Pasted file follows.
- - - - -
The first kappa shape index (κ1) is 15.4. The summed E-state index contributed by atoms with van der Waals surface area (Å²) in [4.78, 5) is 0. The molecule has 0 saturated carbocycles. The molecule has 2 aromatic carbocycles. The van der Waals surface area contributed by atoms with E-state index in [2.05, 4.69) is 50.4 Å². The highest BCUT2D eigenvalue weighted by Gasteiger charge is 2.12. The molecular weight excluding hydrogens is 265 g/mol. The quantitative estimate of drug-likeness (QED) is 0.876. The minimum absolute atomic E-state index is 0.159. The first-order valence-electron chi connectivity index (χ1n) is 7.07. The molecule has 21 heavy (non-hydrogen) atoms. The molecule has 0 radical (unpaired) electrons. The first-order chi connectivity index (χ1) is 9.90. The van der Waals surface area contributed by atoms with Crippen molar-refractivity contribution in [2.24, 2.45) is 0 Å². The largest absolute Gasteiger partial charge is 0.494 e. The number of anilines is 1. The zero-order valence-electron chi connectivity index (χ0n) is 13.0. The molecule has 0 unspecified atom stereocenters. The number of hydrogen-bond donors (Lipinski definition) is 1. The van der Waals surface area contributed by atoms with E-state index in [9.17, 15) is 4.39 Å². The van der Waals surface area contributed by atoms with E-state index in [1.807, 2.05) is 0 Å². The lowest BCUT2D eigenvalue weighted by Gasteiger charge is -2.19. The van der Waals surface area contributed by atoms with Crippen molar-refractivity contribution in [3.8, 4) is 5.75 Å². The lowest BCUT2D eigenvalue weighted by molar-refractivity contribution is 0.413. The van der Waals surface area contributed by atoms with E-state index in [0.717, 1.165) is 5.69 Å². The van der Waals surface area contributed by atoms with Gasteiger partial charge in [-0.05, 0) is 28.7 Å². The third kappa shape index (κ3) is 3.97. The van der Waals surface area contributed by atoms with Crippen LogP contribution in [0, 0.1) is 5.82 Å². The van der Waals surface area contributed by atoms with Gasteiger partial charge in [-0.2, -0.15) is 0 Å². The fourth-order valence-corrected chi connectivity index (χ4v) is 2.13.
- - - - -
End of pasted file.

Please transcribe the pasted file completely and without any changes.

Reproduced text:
The first kappa shape index (κ1) is 15.4. The summed E-state index contributed by atoms with van der Waals surface area (Å²) in [4.78, 5) is 0. The molecule has 0 saturated carbocycles. The molecule has 2 aromatic carbocycles. The van der Waals surface area contributed by atoms with E-state index in [2.05, 4.69) is 50.4 Å². The highest BCUT2D eigenvalue weighted by Gasteiger charge is 2.12. The molecular weight excluding hydrogens is 265 g/mol. The quantitative estimate of drug-likeness (QED) is 0.876. The minimum absolute atomic E-state index is 0.159. The first-order valence-electron chi connectivity index (χ1n) is 7.07. The molecule has 21 heavy (non-hydrogen) atoms. The molecule has 0 radical (unpaired) electrons. The first-order chi connectivity index (χ1) is 9.90. The van der Waals surface area contributed by atoms with Crippen molar-refractivity contribution in [2.24, 2.45) is 0 Å². The largest absolute Gasteiger partial charge is 0.494 e. The number of anilines is 1. The zero-order valence-electron chi connectivity index (χ0n) is 13.0. The molecule has 0 unspecified atom stereocenters. The number of hydrogen-bond donors (Lipinski definition) is 1. The van der Waals surface area contributed by atoms with E-state index in [9.17, 15) is 4.39 Å². The van der Waals surface area contributed by atoms with E-state index in [1.807, 2.05) is 0 Å². The lowest BCUT2D eigenvalue weighted by Gasteiger charge is -2.19. The van der Waals surface area contributed by atoms with Crippen molar-refractivity contribution in [3.8, 4) is 5.75 Å². The lowest BCUT2D eigenvalue weighted by molar-refractivity contribution is 0.413. The van der Waals surface area contributed by atoms with E-state index in [0.717, 1.165) is 5.69 Å². The van der Waals surface area contributed by atoms with Gasteiger partial charge in [-0.05, 0) is 28.7 Å². The third kappa shape index (κ3) is 3.97. The van der Waals surface area contributed by atoms with Crippen LogP contribution in [0, 0.1) is 5.82 Å². The van der Waals surface area contributed by atoms with Gasteiger partial charge in [-0.2, -0.15) is 0 Å². The fourth-order valence-corrected chi connectivity index (χ4v) is 2.13.